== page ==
This article in the Wall Street Journal has a decent non-tech summary of where is the world of robotics, and computing in general, when it comes to copying human perceptions. Computers and robots already can see, hear, touch and even smell as well as some humans. They have been shown to recognise from faces to tumours better than humans can; expect other perception to soon be better than humans.
If that’s what they can do today, what will they be able to do in only ten years time?
Where will your school or business be in 10 years, and how will it be using these new computers?
When you think about computers, you probably think about either a phone, or the work machine on your desk. If you are like most of our customers, you think only about computers when they don’t work, or how you have to upgrade them to do something you want done… eg you don’t think about them if you can avoid it.
Take a moment to think back only 10-15 years ago. Mobile computing wasn’t a thing. The internet was a business add on for most mainstream companies. Schools had a computing room and a specific class for it. Wifi wasn’t common because few people needed to move a computer and internet retail was limited to only a small % of sales.
My first job was in 1994 at an architects design office. They had a Windows 3.11 workstation with a CAD package that no-one knew how to use. Having been a gamer for at least 10 years, I took to it and by the first week had churned out a 3D model of a building. So ended my week long work experience and started my first job offer. In the next year I’d got that office up to doing most designs digitally, fully printed on A1 sized paper from the plotter.
I still remember the pride at being a kid straight out of school and going to my first building site, and seeing on the floor where the carpenters had left it, was the 3D render of the office they were building. It was being used instead of the plans and elevations because they could visualise what it should look like from person-head-height… a massive first for builders.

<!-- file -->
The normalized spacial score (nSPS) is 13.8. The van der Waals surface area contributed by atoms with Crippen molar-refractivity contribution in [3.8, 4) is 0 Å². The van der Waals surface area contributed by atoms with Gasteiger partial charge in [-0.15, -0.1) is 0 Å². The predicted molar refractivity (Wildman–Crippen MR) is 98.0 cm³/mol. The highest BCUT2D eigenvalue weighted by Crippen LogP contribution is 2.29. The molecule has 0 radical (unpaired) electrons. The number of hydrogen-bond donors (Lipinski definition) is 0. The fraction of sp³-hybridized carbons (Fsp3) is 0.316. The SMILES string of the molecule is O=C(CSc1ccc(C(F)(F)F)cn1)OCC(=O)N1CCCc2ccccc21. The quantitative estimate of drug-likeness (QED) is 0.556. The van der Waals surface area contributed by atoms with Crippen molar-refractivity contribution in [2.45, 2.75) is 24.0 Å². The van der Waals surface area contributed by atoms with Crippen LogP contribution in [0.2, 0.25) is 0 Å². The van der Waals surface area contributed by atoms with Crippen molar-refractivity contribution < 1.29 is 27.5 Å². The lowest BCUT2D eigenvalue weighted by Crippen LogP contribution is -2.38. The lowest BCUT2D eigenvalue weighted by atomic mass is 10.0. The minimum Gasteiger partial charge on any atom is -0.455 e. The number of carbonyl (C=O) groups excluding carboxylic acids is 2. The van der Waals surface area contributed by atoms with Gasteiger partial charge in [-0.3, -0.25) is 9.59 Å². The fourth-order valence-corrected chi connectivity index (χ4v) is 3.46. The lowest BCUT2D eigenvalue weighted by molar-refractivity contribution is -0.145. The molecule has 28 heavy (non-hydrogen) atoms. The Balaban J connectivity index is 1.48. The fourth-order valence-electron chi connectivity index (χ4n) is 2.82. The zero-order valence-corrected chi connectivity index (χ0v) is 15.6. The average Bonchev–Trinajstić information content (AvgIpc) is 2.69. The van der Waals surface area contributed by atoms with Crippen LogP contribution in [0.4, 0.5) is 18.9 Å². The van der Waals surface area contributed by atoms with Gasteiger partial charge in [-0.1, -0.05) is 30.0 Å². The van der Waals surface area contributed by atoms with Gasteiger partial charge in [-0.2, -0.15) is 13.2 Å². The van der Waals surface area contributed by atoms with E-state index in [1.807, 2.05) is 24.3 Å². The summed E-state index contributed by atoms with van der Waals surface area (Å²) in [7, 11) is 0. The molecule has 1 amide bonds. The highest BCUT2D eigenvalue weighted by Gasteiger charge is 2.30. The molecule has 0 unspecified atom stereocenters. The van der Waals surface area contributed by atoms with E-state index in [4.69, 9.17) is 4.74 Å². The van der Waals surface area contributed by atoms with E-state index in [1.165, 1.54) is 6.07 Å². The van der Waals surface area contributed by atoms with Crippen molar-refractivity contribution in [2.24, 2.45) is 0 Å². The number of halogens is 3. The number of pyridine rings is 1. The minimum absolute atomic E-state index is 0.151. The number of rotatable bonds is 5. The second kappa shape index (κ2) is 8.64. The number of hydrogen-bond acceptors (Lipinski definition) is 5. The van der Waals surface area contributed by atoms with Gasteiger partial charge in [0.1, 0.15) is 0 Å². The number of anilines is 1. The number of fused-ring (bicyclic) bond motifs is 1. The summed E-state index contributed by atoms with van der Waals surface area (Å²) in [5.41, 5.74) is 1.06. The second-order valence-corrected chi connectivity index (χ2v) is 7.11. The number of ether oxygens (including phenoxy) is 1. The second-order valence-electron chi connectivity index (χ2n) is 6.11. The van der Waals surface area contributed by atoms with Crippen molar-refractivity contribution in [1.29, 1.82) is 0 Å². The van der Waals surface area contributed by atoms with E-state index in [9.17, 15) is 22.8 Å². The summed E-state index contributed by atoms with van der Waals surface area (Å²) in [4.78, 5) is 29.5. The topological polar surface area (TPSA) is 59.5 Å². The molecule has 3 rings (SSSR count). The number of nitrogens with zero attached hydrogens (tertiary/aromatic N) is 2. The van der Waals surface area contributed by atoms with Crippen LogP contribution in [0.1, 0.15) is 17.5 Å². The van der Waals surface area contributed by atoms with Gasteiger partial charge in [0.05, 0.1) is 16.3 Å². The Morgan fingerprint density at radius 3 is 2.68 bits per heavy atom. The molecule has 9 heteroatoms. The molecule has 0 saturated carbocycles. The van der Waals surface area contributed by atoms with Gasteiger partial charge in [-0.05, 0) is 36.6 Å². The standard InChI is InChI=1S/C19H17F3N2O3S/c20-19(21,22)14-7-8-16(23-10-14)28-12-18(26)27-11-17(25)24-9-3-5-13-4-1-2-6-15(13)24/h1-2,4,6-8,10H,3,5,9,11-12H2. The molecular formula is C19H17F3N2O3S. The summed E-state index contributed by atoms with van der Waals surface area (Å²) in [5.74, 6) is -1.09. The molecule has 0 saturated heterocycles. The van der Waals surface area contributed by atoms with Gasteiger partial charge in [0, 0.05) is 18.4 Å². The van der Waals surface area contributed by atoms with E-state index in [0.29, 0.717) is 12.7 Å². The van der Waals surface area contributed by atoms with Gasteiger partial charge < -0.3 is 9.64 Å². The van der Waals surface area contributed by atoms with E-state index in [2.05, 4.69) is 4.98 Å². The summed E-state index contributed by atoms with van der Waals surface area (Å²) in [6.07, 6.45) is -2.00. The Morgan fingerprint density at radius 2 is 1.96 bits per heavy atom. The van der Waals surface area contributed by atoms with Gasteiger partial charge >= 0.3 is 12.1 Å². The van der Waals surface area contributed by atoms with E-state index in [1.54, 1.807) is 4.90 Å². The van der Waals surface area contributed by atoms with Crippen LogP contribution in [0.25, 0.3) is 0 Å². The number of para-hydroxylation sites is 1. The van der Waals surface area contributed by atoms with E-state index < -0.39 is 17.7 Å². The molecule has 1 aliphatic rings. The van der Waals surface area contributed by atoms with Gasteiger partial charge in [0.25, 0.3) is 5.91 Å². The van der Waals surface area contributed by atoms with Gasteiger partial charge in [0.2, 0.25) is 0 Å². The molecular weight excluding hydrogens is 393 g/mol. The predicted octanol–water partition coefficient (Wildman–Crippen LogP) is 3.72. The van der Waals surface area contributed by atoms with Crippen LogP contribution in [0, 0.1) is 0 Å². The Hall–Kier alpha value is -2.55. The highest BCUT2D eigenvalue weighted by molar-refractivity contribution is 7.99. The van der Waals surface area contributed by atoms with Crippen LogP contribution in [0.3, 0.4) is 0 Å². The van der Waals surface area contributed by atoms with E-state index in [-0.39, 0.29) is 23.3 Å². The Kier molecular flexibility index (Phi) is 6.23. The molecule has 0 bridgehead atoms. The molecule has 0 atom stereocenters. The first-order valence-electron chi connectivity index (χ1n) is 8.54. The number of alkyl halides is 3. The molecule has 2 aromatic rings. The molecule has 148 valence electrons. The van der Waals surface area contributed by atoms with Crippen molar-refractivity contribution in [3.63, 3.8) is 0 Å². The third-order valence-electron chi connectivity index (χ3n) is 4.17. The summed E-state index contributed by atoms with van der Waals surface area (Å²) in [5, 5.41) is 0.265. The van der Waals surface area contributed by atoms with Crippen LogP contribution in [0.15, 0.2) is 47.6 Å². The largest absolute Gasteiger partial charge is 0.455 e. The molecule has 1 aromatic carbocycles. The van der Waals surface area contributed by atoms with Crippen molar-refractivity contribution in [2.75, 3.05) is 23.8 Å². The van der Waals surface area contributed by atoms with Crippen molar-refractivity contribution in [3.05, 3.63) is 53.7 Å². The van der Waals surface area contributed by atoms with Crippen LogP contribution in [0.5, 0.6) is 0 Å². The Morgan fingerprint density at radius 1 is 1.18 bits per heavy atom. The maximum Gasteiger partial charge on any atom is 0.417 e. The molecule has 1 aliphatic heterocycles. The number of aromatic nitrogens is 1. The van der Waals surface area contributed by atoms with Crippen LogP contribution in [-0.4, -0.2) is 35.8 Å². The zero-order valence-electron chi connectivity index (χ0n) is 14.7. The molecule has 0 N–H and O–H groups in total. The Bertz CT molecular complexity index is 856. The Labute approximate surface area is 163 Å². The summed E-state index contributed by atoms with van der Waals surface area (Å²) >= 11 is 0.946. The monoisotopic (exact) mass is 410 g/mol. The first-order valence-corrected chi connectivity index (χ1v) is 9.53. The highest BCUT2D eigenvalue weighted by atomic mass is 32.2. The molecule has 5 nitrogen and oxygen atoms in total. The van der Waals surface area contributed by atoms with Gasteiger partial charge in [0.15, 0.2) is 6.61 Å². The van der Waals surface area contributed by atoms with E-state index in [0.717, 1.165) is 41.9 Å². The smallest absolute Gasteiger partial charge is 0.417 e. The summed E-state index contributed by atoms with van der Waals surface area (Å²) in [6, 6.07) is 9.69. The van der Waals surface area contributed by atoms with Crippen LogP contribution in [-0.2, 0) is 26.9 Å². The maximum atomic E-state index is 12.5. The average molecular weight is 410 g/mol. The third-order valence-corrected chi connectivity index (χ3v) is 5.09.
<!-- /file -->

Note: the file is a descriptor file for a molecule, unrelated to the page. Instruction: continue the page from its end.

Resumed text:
That freaking rocked!
I knew I wanted to help businesses be better because of the tech I was installing/building/implementing. 20 years on and I’d built a company that does that for SMB and schools UK wide. Same feeling, but instead of pride for my actions, now I’m proud of my amazing consultants who design for clients, the dedicated PMs who get the project in at high spec and on time, and the patient support engineers who keep the systems running for businesses and schools every day.
You probably don’t think about what computing can possibly do, nor how it can improve how you work, but our consultants do that all the time. It’s their job to geek out over the changes in the world of tech and then work out how to make your businesses and schools work better. That’s the role of a good IT Director. They should challenge and move you to working better with less money/effort/time.
When you think about an IT Director, remember at least this one thing: you want more than just a Captain Obvious (your server just ran out of hard disk, you need a new disk… ok, Thanks Captain Obvious!) An IT director should be pushing you to spend… on the investments that will return the best value for money, and they should be looking at least 3-5 years ahead.
Most small to medium businesses can’t justify hiring a full time IT director and unless you’re a MAT, schools can’t afford to pay for an IT director instead of, say, more teachers. That’s why an outsourced IT Director makes sense. They meet with your senior leadership team monthly and review what you are doing, suggesting how to improve with fully costed business cases. THey can also then govern the delivery of those projects.
If you are ready to improve what you do, contact one of our consultants today.